Imagine the roots growing from the parts of the body that are connected to the ground. They are growing into the floor and you can almost hear the quiet crunching. They hook into the ground and support you, giving better balance, strength and energy from the ground. The whole weight of your body is bound into your roots and you can draw the energy and awakening up from that base.

3. What happens in your body?

  • energy is being transferred from base of pose upward through the body

  • the entire body is more energized, awaken and strong

  • more muscles and bones are engaged

4. How does rooting down affect your practice?

Grounding helps our asanas be more efficient. See the 7 benefits:

  • TALLNESS. How firm our foundations are affects how tall we stand.

  • STABILITY. The more firmly you anchor into your mat, the more stability you will have in the pose. Grounding through the steady foundations and transferring the energy up allows us to from a place of security.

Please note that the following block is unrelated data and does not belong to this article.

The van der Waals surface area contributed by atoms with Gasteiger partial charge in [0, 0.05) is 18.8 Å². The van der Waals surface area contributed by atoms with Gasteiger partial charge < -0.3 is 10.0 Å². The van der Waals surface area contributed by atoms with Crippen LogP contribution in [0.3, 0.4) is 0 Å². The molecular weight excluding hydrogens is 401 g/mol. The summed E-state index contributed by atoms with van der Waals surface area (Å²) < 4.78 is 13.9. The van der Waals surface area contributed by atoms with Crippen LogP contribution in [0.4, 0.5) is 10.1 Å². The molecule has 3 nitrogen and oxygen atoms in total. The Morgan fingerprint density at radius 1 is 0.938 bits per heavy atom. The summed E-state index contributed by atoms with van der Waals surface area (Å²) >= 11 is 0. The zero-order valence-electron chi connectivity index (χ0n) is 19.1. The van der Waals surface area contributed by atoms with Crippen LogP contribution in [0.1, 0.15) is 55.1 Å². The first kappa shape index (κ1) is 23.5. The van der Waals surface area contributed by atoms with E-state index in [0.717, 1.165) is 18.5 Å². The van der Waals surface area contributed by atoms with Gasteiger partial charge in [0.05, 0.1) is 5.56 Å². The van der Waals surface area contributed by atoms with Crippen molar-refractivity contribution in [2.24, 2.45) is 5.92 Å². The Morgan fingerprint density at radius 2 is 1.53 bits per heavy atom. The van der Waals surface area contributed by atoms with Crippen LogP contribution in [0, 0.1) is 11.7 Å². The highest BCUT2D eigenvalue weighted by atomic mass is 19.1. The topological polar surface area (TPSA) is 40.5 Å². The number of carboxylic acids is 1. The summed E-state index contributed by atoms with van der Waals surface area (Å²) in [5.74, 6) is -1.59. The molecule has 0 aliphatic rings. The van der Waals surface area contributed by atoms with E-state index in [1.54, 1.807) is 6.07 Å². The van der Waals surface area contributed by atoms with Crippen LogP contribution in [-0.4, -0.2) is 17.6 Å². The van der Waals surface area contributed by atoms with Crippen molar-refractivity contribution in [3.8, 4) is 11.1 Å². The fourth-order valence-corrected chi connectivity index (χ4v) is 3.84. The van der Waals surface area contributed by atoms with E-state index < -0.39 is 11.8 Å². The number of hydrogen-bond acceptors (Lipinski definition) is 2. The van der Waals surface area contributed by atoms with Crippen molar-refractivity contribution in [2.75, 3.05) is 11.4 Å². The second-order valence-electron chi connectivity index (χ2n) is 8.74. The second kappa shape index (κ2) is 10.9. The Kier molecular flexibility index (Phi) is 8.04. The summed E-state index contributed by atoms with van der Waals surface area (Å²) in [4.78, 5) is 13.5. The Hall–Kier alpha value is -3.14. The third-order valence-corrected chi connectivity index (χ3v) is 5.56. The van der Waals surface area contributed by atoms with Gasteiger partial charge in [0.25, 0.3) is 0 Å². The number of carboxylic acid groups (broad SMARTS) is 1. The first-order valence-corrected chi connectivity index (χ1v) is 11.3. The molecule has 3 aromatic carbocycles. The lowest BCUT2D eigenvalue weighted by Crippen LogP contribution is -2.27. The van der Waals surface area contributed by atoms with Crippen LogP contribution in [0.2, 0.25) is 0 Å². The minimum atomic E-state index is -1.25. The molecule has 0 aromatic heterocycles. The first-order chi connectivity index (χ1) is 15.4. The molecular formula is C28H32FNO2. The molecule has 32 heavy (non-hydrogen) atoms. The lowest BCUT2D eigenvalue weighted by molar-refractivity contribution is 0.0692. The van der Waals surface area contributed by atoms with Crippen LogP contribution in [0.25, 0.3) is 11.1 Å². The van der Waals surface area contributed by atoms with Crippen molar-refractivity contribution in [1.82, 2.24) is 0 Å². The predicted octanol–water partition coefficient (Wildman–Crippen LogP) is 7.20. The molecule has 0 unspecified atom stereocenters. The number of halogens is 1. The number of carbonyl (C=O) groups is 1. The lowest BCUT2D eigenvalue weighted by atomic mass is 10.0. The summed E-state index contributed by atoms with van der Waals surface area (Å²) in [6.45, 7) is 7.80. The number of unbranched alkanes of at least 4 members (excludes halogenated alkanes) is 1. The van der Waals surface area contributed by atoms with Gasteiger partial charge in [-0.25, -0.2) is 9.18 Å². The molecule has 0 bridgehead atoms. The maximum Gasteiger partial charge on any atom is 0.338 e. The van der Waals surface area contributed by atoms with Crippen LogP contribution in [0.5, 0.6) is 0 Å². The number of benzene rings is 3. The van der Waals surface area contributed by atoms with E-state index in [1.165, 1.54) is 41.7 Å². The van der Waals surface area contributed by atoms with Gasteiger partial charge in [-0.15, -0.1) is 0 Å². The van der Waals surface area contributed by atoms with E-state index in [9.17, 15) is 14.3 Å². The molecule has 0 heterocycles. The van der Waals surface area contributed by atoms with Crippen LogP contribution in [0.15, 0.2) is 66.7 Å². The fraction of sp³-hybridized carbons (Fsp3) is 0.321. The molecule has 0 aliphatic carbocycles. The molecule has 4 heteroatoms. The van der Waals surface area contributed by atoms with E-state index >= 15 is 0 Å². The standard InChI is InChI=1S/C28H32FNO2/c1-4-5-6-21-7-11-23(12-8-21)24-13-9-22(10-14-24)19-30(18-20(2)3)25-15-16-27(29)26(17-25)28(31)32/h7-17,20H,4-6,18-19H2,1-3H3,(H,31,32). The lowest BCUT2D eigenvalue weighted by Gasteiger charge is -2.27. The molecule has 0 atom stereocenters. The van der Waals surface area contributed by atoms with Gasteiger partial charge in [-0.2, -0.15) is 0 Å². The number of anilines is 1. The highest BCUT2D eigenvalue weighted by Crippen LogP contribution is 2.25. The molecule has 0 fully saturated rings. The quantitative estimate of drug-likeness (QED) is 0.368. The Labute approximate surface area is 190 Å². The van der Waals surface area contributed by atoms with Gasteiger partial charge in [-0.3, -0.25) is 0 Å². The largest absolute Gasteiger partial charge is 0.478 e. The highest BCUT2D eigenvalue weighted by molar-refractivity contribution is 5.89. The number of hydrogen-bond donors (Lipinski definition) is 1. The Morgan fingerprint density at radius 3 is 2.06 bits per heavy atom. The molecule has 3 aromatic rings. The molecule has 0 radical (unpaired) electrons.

• OPTIMAL ALIGNMENT. It develops your asana from bottom to top, contributing to optimal alignment for your individual body.

  • FREEDOM. Good grounding provides balance to stand upright. The more our lower body is secure and stable, the more we gain freedom in the upper body.

  • PROTECTION. Strong roots affect the rest of posture, and through optimal alignment, protecting the joints along the way.

  • AWARENESS. Rooting down brings your awareness to your body, the asana and the present moment. Makes it easier to focus and let go of the train of thoughts in your head and other distractions. Transforms laziness into engagement, and confusion into awareness.

  • FOCUS. Bringing your attention to the points of contact with the ground connects you to the earth, and helps to quieten a busy mind, build focus, and bring us back to the body.